This film could have been titled “There Will Be Beef.”
All boxing movies deplore the sport to some extent. They regret the blood and mayhem even while they glorify it. 'Gladiator' goes one step beyond, with its hero who hates the game and ends up bare-knuckled in the ring with the evil fight promoter who is trying to enslave him. Don King would not enjoy this story.
The Chicago-based movie stars James Marshall as Tommy Riley, a white hope from Bridgeport whose mom has died and whose dad has landed them in an unfurnished flat with gambling collectors knocking on the door. Tommy transfers to a school where some of the students want to pound him to a pulp, and a boxing manager (Robert Loggia) spots him and offers him quick money to fight.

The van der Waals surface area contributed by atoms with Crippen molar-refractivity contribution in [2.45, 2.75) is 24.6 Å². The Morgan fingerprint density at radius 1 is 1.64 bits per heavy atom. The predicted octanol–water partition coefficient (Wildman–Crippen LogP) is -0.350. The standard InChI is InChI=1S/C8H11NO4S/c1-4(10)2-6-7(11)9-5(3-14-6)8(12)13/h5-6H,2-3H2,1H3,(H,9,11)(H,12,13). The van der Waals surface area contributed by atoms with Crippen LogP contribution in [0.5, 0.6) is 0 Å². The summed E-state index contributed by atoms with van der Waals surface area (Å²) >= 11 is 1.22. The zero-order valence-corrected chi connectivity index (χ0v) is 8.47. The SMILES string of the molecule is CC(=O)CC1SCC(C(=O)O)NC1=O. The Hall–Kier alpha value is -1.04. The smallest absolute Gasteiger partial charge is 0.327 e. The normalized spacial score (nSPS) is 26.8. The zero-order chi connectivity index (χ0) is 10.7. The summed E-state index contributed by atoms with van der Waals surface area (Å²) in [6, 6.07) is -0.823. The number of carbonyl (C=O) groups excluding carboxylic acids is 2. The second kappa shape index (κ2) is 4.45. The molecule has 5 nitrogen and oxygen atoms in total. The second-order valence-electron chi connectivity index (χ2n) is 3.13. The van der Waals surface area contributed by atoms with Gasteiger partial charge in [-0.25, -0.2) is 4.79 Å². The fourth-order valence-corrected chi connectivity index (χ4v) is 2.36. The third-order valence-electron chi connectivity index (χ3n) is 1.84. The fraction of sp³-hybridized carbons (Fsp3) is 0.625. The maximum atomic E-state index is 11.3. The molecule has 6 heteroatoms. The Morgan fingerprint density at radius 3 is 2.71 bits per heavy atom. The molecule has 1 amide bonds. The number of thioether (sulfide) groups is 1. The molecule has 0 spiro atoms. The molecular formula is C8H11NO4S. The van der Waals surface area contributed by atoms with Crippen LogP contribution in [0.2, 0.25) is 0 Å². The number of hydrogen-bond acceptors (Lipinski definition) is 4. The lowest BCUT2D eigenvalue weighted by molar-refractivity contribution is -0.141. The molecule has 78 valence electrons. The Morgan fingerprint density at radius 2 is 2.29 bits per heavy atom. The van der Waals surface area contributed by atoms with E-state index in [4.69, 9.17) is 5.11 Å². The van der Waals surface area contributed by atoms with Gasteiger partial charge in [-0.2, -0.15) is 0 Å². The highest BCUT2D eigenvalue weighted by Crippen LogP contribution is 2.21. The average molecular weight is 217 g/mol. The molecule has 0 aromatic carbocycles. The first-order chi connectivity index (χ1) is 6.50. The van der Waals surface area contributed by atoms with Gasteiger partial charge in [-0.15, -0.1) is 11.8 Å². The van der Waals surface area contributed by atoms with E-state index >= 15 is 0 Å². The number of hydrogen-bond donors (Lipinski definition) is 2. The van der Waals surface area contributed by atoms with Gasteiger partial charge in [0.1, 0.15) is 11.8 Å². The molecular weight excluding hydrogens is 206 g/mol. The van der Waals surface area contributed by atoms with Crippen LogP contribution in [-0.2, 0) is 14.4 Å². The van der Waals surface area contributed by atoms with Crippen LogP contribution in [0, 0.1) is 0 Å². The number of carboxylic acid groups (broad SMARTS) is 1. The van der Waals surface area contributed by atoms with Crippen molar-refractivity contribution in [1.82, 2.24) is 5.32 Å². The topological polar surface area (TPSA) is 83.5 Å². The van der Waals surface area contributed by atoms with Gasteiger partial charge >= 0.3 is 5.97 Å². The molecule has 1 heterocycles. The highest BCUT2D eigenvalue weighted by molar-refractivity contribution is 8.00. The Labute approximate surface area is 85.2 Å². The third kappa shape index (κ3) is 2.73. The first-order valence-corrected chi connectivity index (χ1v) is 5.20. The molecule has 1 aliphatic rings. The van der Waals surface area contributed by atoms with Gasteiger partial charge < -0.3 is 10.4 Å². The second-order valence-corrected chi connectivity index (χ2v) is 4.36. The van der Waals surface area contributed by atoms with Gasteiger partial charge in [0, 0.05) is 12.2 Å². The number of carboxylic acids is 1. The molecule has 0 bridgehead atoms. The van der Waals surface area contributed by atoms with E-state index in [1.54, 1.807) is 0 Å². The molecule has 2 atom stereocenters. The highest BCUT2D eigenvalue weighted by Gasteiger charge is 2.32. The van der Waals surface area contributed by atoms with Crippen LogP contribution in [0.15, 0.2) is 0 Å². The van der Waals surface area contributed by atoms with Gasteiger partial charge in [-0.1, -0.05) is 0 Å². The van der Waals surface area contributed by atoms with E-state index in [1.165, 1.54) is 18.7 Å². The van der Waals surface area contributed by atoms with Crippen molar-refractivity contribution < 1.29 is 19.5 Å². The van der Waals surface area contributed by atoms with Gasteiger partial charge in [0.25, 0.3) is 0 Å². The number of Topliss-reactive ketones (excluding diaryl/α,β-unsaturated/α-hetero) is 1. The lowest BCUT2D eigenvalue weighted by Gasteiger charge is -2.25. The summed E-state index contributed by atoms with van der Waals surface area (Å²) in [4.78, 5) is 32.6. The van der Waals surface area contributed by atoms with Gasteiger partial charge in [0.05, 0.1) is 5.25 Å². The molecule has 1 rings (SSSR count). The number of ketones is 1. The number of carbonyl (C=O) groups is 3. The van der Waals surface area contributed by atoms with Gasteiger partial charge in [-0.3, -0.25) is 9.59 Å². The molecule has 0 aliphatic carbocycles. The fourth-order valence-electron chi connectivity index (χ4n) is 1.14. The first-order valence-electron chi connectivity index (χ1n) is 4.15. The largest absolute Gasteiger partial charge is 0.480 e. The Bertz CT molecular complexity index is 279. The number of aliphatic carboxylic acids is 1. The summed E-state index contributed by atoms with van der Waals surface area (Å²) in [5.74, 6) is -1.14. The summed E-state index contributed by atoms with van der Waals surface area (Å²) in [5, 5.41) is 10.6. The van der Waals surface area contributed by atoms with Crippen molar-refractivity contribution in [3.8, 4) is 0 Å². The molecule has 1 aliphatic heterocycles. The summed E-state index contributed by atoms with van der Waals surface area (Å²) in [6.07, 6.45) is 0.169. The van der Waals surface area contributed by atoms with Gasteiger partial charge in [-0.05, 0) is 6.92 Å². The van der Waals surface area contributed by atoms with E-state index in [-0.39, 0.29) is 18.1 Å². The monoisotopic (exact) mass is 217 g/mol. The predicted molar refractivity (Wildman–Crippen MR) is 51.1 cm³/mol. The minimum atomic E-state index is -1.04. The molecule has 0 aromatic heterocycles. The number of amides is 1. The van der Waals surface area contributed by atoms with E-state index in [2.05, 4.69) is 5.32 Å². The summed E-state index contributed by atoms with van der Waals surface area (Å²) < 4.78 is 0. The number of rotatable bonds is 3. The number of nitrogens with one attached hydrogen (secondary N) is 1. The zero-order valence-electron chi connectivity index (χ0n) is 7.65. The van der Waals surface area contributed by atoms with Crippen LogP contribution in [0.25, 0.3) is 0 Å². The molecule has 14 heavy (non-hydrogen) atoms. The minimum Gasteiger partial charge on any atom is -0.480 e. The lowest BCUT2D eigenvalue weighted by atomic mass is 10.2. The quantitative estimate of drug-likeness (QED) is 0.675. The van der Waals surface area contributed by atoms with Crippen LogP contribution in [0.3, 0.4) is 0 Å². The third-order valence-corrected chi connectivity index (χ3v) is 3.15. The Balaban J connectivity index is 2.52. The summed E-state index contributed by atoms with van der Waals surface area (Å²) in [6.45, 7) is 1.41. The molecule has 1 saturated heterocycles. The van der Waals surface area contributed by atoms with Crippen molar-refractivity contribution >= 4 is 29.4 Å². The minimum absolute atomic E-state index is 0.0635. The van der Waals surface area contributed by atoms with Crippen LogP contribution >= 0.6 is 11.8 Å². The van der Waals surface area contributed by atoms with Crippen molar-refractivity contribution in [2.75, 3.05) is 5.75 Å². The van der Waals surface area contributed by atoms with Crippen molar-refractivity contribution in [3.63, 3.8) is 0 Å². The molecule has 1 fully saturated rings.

Tommy needs the money to bail out his father, and so he gets ensnared in the underground world of a shadowy fight promoter (Brian Dennehy), who stages illegal fights, fixes the odds and makes money off the gambling. The idea of the Dennehy's illegal boxing arena is a storytelling masterstroke; it explains the small crowds at the same time it permits the boxers to fight dirty.
And they do. Hitting below the belt is just a warm-up for these violent street brawlers, who also kick their opponent's jaws, rub harmful substances in their eyes, and keep punching opponents who are already unconscious. Tommy, a talented Golden Gloves amateur, is repelled by the dangerous level of violence encouraged in the illegal ring, but Dennehy buys up his father's gambling debts and makes other threats to keep him fighting. He knows what buttons to push.